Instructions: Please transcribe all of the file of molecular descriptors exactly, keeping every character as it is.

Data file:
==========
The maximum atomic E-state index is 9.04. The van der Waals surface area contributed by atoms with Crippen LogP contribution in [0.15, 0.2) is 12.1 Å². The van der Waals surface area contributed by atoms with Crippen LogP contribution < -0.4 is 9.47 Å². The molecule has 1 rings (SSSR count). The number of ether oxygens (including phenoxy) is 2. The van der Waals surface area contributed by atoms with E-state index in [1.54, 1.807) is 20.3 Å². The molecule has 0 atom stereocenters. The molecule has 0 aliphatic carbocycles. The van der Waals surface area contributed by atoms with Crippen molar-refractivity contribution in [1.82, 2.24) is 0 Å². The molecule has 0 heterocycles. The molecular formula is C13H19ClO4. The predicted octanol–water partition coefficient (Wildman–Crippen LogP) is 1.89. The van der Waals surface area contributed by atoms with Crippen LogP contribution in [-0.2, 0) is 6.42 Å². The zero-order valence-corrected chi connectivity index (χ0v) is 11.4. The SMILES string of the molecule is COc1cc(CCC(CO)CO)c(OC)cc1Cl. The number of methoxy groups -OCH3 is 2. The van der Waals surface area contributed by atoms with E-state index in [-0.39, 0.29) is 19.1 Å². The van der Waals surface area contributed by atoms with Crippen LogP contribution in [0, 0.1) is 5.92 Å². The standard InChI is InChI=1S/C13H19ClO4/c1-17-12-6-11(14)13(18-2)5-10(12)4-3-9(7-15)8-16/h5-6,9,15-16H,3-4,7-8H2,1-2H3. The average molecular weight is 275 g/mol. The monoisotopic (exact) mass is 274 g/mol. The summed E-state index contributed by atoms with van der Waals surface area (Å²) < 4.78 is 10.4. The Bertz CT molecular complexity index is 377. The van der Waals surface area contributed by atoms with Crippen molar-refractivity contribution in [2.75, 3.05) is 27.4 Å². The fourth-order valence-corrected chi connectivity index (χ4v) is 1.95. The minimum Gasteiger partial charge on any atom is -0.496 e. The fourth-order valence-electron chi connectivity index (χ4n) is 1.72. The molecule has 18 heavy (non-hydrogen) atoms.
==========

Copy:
The maximum atomic E-state index is 9.04. The van der Waals surface area contributed by atoms with Crippen LogP contribution in [0.15, 0.2) is 12.1 Å². The van der Waals surface area contributed by atoms with Crippen LogP contribution < -0.4 is 9.47 Å². The molecule has 1 rings (SSSR count). The number of ether oxygens (including phenoxy) is 2. The van der Waals surface area contributed by atoms with E-state index in [1.54, 1.807) is 20.3 Å². The molecule has 0 atom stereocenters. The molecule has 0 aliphatic carbocycles. The van der Waals surface area contributed by atoms with Crippen molar-refractivity contribution in [1.82, 2.24) is 0 Å². The molecule has 0 heterocycles. The molecular formula is C13H19ClO4. The predicted octanol–water partition coefficient (Wildman–Crippen LogP) is 1.89. The van der Waals surface area contributed by atoms with Crippen LogP contribution in [-0.2, 0) is 6.42 Å². The zero-order valence-corrected chi connectivity index (χ0v) is 11.4. The SMILES string of the molecule is COc1cc(CCC(CO)CO)c(OC)cc1Cl. The number of methoxy groups -OCH3 is 2. The van der Waals surface area contributed by atoms with E-state index in [-0.39, 0.29) is 19.1 Å². The van der Waals surface area contributed by atoms with Crippen LogP contribution in [0, 0.1) is 5.92 Å². The standard InChI is InChI=1S/C13H19ClO4/c1-17-12-6-11(14)13(18-2)5-10(12)4-3-9(7-15)8-16/h5-6,9,15-16H,3-4,7-8H2,1-2H3. The average molecular weight is 275 g/mol. The monoisotopic (exact) mass is 274 g/mol. The summed E-state index contributed by atoms with van der Waals surface area (Å²) < 4.78 is 10.4. The Bertz CT molecular complexity index is 377. The van der Waals surface area contributed by atoms with Crippen molar-refractivity contribution in [2.75, 3.05) is 27.4 Å². The fourth-order valence-corrected chi connectivity index (χ4v) is 1.95. The minimum Gasteiger partial charge on any atom is -0.496 e. The fourth-order valence-electron chi connectivity index (χ4n) is 1.72. The molecule has 18 heavy (non-hydrogen) atoms.